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SALT LAKE CITY -- The two-day storm brought not only snow, but also much cleaner air. So why is there a yellow air alert for Salt Lake and Davis counties?
Donna Spangler, spokeswoman for Department of Air Quality, says, "I think the storms have sort of helped lessen the high pollution levels we've been experiencing."
The storm didn't completely clear out all the smog. There's a thin layer of haze lurking above the valley floor.
"We're at a yellow air action alert, which means that the pollution is moderate," explains Spangler.
The air looks much better than before. Last week a thick, gray layer of pollution blanketed the valley. Going from a red air day to yellow alert does not seem like much of an improvement.
Bo Call is in charge of all the air monitoring centers. He says, "It does take a while for the pollution levels to drop down, even if it looks pretty clear."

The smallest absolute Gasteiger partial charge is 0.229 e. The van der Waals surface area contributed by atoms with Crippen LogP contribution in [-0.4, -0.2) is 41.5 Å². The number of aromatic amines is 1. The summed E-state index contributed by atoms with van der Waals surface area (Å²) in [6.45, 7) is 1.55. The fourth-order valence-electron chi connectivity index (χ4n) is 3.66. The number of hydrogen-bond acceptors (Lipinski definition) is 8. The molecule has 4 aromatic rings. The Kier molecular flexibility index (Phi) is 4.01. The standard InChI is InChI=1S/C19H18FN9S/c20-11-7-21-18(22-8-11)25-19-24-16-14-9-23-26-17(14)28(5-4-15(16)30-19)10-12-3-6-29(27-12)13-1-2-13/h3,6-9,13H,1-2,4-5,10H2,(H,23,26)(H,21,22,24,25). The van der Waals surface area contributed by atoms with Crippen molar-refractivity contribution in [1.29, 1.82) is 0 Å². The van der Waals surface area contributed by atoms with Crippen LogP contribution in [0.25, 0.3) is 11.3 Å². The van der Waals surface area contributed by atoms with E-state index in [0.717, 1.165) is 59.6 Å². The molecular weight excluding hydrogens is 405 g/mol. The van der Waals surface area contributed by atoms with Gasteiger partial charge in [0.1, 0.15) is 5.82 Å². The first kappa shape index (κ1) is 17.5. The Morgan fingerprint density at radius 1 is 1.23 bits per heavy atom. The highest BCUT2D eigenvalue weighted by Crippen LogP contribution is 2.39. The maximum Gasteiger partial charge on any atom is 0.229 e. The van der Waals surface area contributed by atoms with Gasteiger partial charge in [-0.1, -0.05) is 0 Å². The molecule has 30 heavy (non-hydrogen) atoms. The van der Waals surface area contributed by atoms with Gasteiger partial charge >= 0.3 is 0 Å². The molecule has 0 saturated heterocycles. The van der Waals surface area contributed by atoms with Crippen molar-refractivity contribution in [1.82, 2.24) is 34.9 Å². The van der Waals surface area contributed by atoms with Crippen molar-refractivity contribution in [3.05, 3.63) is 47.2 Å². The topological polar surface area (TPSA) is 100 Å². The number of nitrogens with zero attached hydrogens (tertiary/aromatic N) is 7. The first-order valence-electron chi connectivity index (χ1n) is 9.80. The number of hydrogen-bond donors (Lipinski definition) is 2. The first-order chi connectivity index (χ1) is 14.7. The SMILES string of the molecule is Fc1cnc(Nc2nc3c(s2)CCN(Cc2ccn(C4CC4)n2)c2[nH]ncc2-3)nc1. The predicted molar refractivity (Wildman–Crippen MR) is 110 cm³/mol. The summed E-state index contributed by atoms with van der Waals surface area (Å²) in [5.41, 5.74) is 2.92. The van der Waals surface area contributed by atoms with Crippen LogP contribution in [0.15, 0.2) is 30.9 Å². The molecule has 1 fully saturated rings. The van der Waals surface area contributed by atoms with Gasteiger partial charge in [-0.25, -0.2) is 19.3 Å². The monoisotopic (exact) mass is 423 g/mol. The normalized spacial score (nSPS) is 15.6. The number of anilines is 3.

The 24-hour period is from midnight to midnight. That means the levels measured Wednesday are used to predict Thursday's air quality. "It may just have a little bit delayed effect," Call says.
The weather plays a role too. KSL 5 meteorologist Grant Weyman explains Wednesday's storm drastically improved the air. He says, "Most cities along the Wasatch Front, the air quality is either good or slightly moderate. It's not quite as good in some of the lower areas around the lake."
He says using averages does not paint an up-to-date picture of the air quality.
"Bottom line is the storm helped out a lot," he says. "We can breathe. I'd say it be fine to burn wood in the fire place again, take the jog. Those were issues a couple of days ago, to go exercise, would not be issues today."
To completely clear out the smog in the valley, we would need a storm with a punch -- some wind.